Here's an alternate scenario.

"Suburbanite Killed in Country"

A pale accountant goes on a hike, finds himself surrounded by wildlife, starts pointing his cell phone wildly about and crying for help, tries to climb a tree, whereupon he's dragged back and mauled by a moose, a black bear, and two crows. "He was a menace to the kids," said "Bull" Alces, spokesmoose for the community. "That cell phone could have been a gun. Even if it wasn't, he could have been calling hunters. There was no time to return him to the city. We had to eat him."

Tuesday, September 20, 2011


For most of the past decade, we've been watching the very slow development of 6 acres of former mixed woods on Lucia Beach Road. I'm pleased to report excellent progress this summer, i.e., a house finally going up after all those years of fits and starts and tree cutting and brush clearing. As you can see by these pictures (I apologize for their quality - they were taken by me on my Blackberry, not by my usual expert), what we have here is a great improvement over those messy woods. Note the strong clean lines, replacing helter-skelter tree limbs. Note the square design, like nothing in nature. Note the height, better than any tree for viewing the distant ocean. Note the cleared area waiting for instant lawn. Note the concrete walls of the first floor, impregnable against marauding chipmunks. Note the remaining birches, now so artfully displayed. Note the great expanse of land cleared of pesky life, waiting for more progress.

Friday, September 16, 2011


One evening it's foggy, wet, humid, warm. The next morning it's clear, dry, cool. The on/off switch between summer and fall has flipped overnight.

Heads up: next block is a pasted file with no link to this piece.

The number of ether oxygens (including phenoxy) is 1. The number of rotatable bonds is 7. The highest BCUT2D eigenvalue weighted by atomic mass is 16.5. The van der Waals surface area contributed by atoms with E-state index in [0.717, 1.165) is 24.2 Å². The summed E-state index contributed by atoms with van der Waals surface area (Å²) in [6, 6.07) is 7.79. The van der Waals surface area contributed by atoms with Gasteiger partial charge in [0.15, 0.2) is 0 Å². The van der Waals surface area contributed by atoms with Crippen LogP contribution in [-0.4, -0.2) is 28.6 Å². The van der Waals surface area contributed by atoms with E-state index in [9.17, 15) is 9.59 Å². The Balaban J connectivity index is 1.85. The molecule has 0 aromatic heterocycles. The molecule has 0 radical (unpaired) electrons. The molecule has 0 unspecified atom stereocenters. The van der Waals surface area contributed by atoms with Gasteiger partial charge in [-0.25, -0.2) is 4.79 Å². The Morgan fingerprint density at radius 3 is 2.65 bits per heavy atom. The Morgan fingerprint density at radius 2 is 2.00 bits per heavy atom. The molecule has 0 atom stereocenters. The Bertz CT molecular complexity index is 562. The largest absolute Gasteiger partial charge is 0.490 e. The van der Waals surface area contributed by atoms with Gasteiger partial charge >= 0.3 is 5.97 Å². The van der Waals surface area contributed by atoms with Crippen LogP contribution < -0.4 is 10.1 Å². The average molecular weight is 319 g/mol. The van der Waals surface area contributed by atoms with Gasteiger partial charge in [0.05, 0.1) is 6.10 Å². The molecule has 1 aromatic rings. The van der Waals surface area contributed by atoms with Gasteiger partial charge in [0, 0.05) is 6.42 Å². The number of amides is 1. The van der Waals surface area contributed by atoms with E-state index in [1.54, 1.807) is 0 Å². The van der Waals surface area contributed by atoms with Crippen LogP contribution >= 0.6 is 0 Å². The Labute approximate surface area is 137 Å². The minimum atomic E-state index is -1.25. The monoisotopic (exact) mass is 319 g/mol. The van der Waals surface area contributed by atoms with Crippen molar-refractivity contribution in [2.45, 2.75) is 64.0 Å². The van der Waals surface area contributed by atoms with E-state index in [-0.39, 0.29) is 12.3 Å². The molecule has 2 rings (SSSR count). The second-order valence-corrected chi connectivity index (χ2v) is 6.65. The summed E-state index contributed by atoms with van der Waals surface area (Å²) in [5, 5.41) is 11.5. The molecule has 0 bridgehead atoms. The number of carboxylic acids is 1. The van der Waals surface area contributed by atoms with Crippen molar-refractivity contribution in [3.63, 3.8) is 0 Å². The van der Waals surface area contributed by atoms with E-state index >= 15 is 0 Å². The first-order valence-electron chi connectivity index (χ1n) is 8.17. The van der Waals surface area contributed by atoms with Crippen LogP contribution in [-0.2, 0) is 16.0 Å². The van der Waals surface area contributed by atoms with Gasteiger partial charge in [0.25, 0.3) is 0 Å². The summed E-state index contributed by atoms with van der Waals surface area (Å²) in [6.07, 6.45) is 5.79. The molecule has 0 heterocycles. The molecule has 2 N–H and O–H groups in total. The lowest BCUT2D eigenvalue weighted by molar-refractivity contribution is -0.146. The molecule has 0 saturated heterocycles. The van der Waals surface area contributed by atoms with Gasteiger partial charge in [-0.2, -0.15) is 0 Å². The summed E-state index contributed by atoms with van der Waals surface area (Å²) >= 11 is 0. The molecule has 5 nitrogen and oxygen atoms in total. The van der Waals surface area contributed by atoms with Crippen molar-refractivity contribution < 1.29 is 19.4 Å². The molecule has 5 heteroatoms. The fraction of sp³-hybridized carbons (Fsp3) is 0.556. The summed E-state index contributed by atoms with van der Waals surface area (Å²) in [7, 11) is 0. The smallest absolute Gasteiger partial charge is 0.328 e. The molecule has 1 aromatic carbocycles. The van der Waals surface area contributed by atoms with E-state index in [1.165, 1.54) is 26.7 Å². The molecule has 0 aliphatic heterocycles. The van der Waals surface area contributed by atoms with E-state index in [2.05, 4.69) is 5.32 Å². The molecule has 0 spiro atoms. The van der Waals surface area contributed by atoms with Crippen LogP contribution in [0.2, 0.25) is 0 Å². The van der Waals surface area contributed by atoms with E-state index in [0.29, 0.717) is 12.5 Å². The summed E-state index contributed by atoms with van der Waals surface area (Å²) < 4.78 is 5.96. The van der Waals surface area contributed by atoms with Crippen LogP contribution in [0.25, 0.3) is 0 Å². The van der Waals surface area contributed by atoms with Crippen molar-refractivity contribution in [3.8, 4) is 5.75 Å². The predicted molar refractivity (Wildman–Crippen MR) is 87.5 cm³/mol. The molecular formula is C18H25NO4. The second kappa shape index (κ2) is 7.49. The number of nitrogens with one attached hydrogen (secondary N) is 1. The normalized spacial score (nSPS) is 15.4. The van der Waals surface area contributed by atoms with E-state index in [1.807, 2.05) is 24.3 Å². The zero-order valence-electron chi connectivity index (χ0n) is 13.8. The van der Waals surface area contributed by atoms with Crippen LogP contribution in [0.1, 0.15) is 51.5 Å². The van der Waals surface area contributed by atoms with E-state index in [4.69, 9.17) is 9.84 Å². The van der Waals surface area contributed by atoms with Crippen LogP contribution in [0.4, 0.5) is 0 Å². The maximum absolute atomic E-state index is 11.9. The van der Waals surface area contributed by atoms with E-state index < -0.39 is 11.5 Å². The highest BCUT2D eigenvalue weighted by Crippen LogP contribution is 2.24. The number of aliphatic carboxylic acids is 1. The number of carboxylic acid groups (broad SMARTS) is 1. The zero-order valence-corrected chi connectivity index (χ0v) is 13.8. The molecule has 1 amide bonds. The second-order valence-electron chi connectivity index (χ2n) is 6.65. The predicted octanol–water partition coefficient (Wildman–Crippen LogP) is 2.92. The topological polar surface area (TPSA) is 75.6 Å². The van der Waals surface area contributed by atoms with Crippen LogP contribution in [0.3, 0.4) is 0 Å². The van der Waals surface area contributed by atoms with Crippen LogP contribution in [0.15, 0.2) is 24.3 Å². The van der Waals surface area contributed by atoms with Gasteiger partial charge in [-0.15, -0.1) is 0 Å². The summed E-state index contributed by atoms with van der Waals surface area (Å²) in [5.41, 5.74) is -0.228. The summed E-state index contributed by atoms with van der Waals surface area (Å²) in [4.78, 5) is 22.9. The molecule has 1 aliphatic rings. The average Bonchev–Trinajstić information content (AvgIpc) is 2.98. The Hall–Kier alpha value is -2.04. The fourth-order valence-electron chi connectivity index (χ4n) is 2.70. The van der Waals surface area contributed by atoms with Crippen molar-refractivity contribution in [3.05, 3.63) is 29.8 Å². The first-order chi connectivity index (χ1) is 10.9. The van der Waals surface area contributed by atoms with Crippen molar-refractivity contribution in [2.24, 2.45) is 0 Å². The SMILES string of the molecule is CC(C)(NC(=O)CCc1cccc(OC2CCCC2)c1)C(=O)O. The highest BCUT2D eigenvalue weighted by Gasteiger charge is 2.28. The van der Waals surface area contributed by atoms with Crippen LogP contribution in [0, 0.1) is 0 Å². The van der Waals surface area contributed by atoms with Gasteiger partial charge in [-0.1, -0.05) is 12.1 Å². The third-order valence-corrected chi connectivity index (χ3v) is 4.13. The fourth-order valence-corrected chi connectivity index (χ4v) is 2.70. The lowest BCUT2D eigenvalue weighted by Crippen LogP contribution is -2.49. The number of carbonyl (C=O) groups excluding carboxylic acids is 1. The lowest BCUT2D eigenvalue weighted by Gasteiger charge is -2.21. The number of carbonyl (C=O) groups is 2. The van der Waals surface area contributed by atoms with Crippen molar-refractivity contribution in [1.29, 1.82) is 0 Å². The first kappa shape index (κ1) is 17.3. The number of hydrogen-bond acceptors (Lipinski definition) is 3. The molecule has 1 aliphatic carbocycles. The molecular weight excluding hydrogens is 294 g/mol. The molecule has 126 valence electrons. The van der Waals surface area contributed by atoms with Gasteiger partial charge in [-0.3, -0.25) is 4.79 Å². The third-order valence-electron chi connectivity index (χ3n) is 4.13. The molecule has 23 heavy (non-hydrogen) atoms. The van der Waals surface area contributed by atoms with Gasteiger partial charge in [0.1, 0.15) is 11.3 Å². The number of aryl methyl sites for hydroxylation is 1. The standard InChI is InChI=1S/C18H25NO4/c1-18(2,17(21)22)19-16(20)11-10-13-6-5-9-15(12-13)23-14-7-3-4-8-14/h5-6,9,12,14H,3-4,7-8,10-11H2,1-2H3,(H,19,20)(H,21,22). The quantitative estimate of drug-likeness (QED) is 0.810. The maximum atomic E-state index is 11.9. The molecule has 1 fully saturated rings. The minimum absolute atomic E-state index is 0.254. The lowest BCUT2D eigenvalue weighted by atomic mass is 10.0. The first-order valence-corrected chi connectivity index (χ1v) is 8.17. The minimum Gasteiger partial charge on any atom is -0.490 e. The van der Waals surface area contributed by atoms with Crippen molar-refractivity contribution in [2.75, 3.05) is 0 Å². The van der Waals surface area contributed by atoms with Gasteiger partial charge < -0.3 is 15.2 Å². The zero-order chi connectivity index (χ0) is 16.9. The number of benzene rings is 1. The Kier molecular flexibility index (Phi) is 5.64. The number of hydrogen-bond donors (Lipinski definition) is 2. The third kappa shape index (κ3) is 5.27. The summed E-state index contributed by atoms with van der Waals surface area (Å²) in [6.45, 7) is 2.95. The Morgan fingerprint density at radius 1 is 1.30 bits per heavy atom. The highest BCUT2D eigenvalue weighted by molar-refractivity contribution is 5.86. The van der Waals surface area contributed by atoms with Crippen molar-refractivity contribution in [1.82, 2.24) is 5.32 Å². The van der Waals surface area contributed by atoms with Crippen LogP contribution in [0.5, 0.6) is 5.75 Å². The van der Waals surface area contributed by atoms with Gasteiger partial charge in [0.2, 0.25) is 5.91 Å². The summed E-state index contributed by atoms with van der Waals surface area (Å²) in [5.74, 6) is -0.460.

Not that there won't be warm days ahead. Hurricane season isn't finished, for example. But this was the magical moment when the grasshopper starts to panic, when shorts and tees are worn not for comfort but in defiance, when one concedes to a new world by putting an extra blanket on the bed (but not turning up the thermostat, oh no, not yet allowed).

In Maine that moment used to happen in late August. It seems to get later and later; we're halfway through September now, and the end of official summer is almost here when Canada finally flips the switch, and that makes us more like Connecticut, or even New Jersey. I'm attributing this assault on our character to climate change, or more precisely and less controversially, to more hot air blowing up from the south. Any allusion to Washington, D.C. is purely geographical.

Whatever the cause or the circumstance, today one feels that overwhelming blend of excitement at the purity of the season, and of anxiety (well, not really anxiety, more annoyance) at the idea of sleet and snow and cold in the future. Silly ant, to worry about what's not here, and won't be here for a long time.

However, it is also perfect weather to go out and replenish the woodpile.

Wednesday, September 14, 2011